Wednesday, March 02, 2011

What Really Happened to Casino and Poker Cheats in the Old "Mob Experience" Days?

Have you heard about the new "Mob Experience" tourist attraction at the Tropican Casino-Hotel in Las Vegas that's slated to open March 29th? If not, it's simply a Mafia gig where you pay $40 and walk through a door into the history of the Mafia and various mobsters who thrived in Las Vegas since gambling became legal there in 1931. You are accompanied by the voice of the celebrity actor you choose upon entry (James Caan, Tony Sirico and others who have portrayed gangsters in movies and TV) who guides you through the tour. You visit Mafia hangouts, sit-downs, Prohibition-era saloons, police stations and, of course, casinos, meeting infamous mobsters like Bugsy Siegel and Meyer Lansky. Along the way you stumble onto a casino catwalk (the old-days' pre-video-camera surveillance system where ex-cheats hired by casinos peer through one-way mirrors at cheats in action on the tables) and witness a cheat getting caught switching cards on a blackjack table, who is then dragged away by a bunch of big goons carrying Louisville Slugger baseball bats and beaten up behind a door behind a silhouette image.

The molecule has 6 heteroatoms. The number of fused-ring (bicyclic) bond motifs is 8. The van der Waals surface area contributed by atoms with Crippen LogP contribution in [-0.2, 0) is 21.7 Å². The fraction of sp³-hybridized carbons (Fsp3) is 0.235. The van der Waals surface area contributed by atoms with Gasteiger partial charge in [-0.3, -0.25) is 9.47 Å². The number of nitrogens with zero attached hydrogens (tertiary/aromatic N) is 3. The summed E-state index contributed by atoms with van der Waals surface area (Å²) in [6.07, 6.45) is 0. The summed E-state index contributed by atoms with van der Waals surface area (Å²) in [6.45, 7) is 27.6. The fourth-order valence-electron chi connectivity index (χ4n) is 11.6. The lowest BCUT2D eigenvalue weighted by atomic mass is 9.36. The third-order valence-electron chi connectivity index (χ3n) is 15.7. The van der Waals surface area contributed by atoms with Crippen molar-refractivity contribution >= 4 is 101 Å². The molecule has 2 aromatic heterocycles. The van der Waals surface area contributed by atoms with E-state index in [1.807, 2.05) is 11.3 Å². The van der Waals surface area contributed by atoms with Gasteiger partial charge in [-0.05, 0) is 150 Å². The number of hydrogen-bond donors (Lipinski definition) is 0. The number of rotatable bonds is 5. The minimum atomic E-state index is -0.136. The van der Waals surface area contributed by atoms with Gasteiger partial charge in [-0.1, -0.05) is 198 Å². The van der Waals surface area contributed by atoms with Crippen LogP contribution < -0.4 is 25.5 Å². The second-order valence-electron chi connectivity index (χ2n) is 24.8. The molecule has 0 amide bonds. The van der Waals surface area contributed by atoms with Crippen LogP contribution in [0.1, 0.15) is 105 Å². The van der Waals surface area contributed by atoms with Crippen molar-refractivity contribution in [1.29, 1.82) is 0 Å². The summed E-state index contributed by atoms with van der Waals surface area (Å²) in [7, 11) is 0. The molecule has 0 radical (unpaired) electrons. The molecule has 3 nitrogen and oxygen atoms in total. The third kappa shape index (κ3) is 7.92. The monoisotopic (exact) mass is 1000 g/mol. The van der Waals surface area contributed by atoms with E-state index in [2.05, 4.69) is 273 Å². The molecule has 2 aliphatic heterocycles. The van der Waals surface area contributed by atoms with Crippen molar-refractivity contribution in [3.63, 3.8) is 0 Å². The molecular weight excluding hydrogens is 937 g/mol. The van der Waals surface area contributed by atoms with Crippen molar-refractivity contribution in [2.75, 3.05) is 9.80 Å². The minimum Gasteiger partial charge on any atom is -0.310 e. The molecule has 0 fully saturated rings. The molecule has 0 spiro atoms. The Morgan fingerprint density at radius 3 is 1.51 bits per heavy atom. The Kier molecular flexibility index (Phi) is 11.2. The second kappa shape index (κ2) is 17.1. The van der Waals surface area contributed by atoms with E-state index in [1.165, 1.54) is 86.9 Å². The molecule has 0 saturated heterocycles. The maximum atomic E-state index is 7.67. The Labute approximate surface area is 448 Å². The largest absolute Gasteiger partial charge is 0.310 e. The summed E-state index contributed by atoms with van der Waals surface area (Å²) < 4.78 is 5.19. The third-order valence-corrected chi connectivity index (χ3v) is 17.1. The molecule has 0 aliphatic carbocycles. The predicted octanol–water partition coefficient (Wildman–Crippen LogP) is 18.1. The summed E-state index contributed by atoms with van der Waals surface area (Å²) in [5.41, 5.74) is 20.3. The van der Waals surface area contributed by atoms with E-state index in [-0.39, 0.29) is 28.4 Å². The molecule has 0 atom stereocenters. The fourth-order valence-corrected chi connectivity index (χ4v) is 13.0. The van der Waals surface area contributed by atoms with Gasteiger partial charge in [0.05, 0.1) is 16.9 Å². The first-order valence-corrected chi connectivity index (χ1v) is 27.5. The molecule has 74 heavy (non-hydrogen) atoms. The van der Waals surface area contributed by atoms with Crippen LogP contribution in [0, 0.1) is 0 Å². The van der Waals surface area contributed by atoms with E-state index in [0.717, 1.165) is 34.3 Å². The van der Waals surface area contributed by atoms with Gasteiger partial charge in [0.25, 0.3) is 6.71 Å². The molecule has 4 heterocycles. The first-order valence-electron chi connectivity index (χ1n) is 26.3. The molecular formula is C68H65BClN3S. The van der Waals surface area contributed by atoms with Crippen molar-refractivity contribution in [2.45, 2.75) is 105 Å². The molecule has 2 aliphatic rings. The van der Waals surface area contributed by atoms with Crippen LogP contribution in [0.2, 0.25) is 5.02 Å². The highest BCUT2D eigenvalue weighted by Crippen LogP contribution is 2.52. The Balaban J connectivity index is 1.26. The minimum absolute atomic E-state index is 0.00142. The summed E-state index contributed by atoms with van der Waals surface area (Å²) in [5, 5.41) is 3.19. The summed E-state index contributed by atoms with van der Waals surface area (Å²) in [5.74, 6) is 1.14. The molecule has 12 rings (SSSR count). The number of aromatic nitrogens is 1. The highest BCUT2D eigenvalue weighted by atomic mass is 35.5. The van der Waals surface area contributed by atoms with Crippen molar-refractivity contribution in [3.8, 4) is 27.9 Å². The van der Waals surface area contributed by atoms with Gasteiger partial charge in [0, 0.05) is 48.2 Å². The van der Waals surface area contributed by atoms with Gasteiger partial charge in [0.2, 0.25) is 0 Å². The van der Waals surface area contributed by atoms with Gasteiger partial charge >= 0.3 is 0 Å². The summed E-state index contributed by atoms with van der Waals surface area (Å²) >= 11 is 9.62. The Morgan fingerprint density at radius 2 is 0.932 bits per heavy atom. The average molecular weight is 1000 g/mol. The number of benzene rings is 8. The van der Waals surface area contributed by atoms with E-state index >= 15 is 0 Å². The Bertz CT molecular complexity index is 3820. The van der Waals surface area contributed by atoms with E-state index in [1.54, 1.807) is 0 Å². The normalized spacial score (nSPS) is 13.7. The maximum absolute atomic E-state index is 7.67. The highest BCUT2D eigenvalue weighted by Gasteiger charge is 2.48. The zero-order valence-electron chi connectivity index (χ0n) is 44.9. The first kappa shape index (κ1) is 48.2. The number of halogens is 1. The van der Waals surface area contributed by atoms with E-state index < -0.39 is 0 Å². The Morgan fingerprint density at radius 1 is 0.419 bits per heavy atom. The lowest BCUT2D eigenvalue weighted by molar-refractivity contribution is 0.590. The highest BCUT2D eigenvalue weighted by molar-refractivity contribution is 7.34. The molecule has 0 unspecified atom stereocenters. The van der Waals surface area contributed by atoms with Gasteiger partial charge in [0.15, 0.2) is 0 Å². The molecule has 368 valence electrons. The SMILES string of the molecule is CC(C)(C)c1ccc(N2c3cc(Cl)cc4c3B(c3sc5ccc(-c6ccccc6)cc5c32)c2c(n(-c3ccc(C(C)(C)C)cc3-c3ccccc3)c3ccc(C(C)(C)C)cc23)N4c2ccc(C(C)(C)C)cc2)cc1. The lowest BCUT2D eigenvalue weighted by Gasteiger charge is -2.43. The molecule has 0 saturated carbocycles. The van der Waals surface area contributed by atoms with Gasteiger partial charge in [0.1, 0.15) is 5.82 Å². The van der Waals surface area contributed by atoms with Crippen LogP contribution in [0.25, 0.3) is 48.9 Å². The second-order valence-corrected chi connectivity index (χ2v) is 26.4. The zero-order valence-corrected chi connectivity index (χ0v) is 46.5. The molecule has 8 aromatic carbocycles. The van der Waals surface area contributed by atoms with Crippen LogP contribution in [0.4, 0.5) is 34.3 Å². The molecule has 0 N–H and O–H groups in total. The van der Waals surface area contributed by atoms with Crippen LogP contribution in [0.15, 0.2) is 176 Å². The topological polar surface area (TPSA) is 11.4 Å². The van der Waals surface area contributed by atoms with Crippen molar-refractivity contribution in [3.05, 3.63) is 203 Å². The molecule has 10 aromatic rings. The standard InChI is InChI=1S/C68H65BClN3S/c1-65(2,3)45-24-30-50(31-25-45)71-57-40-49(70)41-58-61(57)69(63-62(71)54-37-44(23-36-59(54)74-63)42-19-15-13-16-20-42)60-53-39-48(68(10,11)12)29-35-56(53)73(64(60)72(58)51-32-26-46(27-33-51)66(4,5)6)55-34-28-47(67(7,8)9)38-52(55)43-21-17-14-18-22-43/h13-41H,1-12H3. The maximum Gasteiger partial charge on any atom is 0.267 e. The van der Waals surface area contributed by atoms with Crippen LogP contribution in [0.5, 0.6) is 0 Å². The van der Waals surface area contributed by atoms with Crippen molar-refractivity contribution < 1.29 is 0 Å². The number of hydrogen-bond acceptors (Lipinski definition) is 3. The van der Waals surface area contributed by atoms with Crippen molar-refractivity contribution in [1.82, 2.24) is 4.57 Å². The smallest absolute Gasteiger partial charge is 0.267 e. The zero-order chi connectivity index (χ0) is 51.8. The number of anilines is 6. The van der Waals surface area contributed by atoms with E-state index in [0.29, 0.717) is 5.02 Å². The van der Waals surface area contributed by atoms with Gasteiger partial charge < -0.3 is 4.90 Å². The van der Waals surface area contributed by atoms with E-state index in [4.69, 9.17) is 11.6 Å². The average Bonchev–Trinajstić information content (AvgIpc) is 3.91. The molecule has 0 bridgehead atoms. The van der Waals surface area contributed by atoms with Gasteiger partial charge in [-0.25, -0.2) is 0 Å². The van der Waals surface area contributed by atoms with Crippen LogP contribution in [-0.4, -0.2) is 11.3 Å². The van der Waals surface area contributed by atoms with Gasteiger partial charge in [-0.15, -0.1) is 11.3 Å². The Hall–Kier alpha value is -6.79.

So, what really happened to those unlucky casino and poker cheats caught cheating in these old Vegas mobster days? Were they really beaten and sometimes taken out to the desert and "hit" (killed)? You bet, although the beatings were far more frequent than actual killings over cheating incidents. The mobsters running the casinos back then were more interested in teaching would-be cheats a lesson in deterrence by having them see the faces of their peers bandaged up and their legs broken.

All this rough stuff against cheats ended in the late '70s, luckily for me about the time I got started in the casino-cheating business. Although in the beginning of my casino-cheat career I was threatened with physical harm in casino backrooms (one security guy at the old Desert Inn telling me he was going to take me up to the roof and push me out onto the Strip), no one ever actually laid a glove on me.